Canadian Arctic, which is going to be the real test of living in a simulated Martian condition that
involves lots of preparation. Having said that, for me, Crew 172 is an important attempt towards
exposing myself to the inherent discreteness of the nature of two different missions. This mission is
also my attempt to test the flexibility in my approach towards the crew and the overall mission
objectives. I say this because I realized the emotional intricacies involved in this transition. You came
back to live in the same place for 15 sols, where you recently completed 80 amazing sols, but with the
different crew. You keep missing the presence of your previous crew, who actually became a family.
Then you have many conversations with yourself, reminding yourself that this is what it takes to be
able to live on Mars – it tests your preparedness and patience.
The members of the Crew 172 are young and enthusiastic! They are equipped with advanced
technology that they intend to test in the simulated Martian environment. What exhilarates me the
most is their eagerness and excitement to experience the adventure of extra-vehicular activities
(EVAs) for the very first time in their lives. I am happy to see them getting carried away by the
spectacular landscape. I echo their emotions. At the same time, I am learning from them in so many
From the perspective of science operations, I intend to continue my work on documenting the
pattern and diversity of halophilic microorganisms that started during Mars160 mission. Shannon
Rupert, the principal investigator of the Mars160 mission, and I are interested in isolating highly salt
tolerant microorganisms from soil samples collected during multiple strenuous EVAs during Mars160
mission. We intend to perform the molecular analysis of those peculiar salt-loving microbes using
MinION. So, as Crew Biologist, this is the objective of my sojourn on Mars! Additionally, I am engaged
in different human factor experiments proposed by my fellows of Crew 172.

Patrick Gray – GreenHab Officer, Crew 172
Plans and Ambitions:
My project goal while at MDRS is to have a harvest in the GreenHab, document the GreenHab
facilities to set future researchers up for success, and share all possible information with the
GreenHab crew to bring in their expertise. My personal objective is to maximize the experience and
learn from my fellow crewmates, I am interested in doing longer term research analogs and
expeditions in other environments in the future and thus want to thoroughly document any issues
and key observations that I can carry forward both for myself and to share with the Mars Society.
Finally, I want to document our adventures and share our story in an educational outreach capacity
over the next year. This work feeds directly into my professional work and ambitions. My long-term
goal is to build a bridge between scientific marine exploration and space science to push forward life-
seeking exploration on and off Earth.

Gwendal Henaff – Executive Officer & HSO, Crew 172
I am French student pursuing a Master of Science in Applied Physics. I am passionate about space
exploration since the childhood. I am looking forward for this mission : at first, we have scientific
experiences to carry, which are quite new for MDRS : we have a Ground Penetrating Radar, and  that
allow us to scan the subsurface, 2D and 3D, up to 15 meters deep. I have two objectives here : first,
get enough data to precisely localize the water lenses under the surface, as well as work on the
human factors linked to the use of a GPR on Mars, which is quite challenging : we have 20 Kg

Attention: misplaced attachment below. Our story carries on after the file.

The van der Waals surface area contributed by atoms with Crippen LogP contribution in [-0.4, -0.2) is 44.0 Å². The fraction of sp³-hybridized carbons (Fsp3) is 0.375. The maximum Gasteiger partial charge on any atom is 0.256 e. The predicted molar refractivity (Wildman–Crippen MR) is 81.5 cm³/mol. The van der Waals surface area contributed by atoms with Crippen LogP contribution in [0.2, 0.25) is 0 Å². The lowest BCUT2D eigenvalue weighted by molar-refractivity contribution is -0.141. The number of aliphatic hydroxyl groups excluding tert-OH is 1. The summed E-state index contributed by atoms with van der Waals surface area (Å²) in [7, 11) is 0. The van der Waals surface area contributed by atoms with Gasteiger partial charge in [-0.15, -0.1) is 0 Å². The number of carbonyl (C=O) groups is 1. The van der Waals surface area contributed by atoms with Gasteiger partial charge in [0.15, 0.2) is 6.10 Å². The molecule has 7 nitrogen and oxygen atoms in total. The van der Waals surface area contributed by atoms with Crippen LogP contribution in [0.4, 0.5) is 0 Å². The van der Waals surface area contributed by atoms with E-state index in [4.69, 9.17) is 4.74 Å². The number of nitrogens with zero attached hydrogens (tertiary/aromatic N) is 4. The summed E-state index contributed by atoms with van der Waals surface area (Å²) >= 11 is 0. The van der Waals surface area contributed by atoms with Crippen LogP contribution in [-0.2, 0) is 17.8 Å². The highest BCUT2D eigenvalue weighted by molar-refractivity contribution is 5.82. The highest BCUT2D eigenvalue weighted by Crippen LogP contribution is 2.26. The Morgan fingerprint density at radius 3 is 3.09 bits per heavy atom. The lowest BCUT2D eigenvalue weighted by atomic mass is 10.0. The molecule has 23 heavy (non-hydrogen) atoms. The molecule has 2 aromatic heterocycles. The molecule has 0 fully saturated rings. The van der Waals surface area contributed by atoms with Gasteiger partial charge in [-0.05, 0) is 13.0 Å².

Antennas, and a heavy control unit, which is not easy to use with a space suit.
My ambitions for the simulation is to be the closest possible to a real Mars mission, an objective that
the all crew is sharing. Being the closest possible to real conditions will be good for our scientific
experiences and will be personally rewarding. As a Emergency First Responder on Earth, my role as
HSO makes sense : We will work on first response training and practice with the crew.
I am looking for an intern position in the US, in space engineering. Being part of this crew will be
definitely by useful : years after years, I have more and more space related experiences (Internships in
French and UK’s space laboratories, working on space instrumentation and nano engineering), Space
international competitions and the latest CNES / ESA scientific Parabolic Flight campaign I was part of.
After graduation, I plan to work  14 months as an engineer in Antarctica, and being part of this crew
will allow me to know if I am ready for such a long isolation mission in a harsh environment.

Troy Cole – Crew Engineer
Personal Point of View of MDRS: I think MDRS is an awesome opportunity to get some real field
experience in a realistic environment and I am grateful for being selected for this crew. Speaking
specifically as a working professional I greatly appreciate the shorter duration missions that are more
conducive with my work schedule.
Personal Technical Objective: My personal technical objectives are to test myself to see if I have what
it takes to be an effective field engineer working in a remote location and to see if I can handle the
psychological stress of being out of communication with civilization.
Goal: My ultimate goal is to do my part to make space travel available to everyone on this planet and
setting the stage for humanity becoming a multi-planetary civilization. I intend to do this through
continued work on propulsion technologies.

Nicholas McCay – Crew Journalist, Crew 172
My objectives for this MDRS analog simulation is to document as much of the mission as possible. My
role as journalist is to communication to the outside world about the importance of our mission.
Taking photos and videos, interviewing each crew member about their motivations and projects,  and
eventually compiling all the mediums for distribution.
My goal from this analog mission is to leverage my MDRS experience to get back into journalism –